• There are those who think that if we keep improving prison conditions, there is likely to be an impact on the incidence of crime.
  • This accounts for the unwillingness of several criminal justice administrators to employ or enlarge non-prison alternatives like community service.
  • The offshoot of all this is rising numbers of prisoners as well as the woeful incapacity of governments to construct more and larger prisons.
  • That is why jail officials are generally asked to ‘somehow manage’ with current modest facilities.

What are the problems with Indian prisons?

Data about Prisons

  • According to Prison Statistics India, in 2015 alone, there were about 2 lakh inmates in 1,401 facilities, with an average occupancy rate of 114 percent in most.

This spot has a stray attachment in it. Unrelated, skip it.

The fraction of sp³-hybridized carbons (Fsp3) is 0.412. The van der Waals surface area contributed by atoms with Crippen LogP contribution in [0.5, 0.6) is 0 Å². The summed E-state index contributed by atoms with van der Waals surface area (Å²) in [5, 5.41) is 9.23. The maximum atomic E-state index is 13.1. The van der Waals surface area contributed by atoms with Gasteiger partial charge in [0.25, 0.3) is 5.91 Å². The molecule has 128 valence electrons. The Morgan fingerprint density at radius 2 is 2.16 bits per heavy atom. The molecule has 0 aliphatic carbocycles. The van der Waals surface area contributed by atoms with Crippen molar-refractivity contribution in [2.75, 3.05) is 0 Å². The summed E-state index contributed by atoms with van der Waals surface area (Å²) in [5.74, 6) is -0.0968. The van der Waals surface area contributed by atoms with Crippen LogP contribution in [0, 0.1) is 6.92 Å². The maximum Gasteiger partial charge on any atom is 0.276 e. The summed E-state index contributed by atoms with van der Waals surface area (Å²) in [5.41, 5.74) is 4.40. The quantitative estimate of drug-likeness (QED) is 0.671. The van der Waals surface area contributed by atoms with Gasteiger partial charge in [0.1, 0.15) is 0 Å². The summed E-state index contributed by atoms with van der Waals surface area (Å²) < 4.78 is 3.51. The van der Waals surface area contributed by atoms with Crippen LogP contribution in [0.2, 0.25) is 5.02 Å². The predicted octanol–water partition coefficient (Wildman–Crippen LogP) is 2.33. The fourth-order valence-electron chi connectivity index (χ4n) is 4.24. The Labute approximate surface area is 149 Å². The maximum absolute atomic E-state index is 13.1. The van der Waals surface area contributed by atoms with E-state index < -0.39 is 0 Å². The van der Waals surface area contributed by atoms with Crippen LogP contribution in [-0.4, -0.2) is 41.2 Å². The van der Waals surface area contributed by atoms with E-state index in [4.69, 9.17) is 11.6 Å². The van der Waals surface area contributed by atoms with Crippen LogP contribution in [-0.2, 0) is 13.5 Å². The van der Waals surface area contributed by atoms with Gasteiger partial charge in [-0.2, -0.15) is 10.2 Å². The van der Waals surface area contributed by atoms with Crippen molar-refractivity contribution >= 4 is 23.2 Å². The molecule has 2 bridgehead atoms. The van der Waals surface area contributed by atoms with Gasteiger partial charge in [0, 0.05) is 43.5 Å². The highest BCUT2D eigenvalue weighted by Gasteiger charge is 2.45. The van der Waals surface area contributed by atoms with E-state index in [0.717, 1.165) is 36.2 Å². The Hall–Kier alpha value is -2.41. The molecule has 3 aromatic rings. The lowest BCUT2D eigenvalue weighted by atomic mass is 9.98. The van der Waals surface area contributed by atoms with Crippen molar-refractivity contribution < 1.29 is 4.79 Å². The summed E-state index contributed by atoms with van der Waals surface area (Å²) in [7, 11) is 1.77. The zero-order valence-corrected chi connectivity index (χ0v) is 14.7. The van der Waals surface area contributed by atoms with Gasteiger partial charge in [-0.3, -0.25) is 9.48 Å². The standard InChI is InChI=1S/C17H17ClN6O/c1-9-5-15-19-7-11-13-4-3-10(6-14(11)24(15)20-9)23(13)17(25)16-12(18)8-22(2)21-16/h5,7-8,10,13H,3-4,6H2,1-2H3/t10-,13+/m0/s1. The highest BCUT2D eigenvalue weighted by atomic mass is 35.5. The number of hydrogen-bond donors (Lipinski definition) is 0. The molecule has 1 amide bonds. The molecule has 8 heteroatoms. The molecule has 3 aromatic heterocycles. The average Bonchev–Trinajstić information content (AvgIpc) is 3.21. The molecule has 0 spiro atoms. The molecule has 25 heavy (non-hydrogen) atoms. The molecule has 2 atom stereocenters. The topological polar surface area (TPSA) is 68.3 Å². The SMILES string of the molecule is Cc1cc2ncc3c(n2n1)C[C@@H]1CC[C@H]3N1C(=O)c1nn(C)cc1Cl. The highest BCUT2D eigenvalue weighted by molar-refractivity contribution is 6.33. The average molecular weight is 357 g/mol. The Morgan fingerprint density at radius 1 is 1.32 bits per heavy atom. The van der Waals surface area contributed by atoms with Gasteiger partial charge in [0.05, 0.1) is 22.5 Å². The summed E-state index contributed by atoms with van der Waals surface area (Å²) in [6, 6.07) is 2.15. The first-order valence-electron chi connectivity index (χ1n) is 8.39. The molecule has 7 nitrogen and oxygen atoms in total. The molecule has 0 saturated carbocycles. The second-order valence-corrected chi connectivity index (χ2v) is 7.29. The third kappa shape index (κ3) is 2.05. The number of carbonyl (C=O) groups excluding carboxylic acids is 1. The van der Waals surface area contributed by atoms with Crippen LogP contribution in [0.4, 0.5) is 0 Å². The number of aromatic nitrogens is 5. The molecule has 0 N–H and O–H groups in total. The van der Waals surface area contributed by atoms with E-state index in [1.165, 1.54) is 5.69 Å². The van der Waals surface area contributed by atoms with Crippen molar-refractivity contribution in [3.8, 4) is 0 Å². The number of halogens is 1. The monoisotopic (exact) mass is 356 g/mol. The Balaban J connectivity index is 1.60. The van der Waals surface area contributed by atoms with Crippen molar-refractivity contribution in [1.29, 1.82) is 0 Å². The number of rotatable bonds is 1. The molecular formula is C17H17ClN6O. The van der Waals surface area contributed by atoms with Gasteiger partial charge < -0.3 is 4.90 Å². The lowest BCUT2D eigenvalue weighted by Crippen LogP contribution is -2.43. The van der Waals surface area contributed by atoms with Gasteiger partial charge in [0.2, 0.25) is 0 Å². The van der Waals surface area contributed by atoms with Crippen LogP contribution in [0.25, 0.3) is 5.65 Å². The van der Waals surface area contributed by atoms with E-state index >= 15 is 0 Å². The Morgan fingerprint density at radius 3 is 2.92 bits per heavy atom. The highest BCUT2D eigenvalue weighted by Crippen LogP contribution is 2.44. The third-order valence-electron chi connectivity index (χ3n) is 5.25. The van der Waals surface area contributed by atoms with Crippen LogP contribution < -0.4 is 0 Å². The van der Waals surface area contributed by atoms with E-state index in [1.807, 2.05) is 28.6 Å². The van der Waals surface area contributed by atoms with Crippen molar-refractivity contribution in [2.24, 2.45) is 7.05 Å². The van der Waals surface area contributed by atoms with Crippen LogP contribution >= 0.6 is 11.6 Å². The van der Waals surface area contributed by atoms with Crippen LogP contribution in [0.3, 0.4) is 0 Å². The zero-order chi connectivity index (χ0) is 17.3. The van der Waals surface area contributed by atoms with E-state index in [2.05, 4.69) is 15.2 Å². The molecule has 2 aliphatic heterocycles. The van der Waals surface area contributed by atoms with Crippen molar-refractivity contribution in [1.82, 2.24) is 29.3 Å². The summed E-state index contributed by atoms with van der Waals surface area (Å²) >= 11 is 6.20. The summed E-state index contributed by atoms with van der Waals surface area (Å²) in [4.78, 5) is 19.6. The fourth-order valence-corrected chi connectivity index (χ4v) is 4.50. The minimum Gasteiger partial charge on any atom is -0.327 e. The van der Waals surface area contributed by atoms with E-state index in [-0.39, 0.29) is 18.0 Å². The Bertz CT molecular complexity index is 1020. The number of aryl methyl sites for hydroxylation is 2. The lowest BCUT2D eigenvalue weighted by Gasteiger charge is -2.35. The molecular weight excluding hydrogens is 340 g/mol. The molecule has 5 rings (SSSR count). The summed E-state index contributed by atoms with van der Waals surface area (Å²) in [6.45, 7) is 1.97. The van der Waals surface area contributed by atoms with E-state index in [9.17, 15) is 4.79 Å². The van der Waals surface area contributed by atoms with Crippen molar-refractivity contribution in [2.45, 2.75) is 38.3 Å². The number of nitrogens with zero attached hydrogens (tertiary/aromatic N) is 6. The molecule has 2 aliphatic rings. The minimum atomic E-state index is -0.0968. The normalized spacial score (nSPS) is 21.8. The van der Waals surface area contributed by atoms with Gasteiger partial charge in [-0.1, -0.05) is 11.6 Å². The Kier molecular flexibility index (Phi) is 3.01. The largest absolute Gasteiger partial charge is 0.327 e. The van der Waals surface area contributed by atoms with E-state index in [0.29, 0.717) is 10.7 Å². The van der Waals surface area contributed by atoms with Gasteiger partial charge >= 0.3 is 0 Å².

The Objective of Prison Sentences – A Punishment or Vengeance?

  • The Jail sentences are mostly treated with respect to revenge or vengeance on the criminal, but the basic nature of putting someone behind the bar was to punish so that a criminal can understand the severity of his crime and they also get a chance to improve except for some heinous crimes.
  • The social attitude towards criminals is also upsetting since the majority of the crowd backs the negative attitude towards prisoners and supports unfavorable conditions.

Huge undertrials

About 67 percent of total inmates were under- trials which are extremely high by international standards viz.,11% in the United Kingdom, 20% in the United States and 29% in France.

A higher number of Males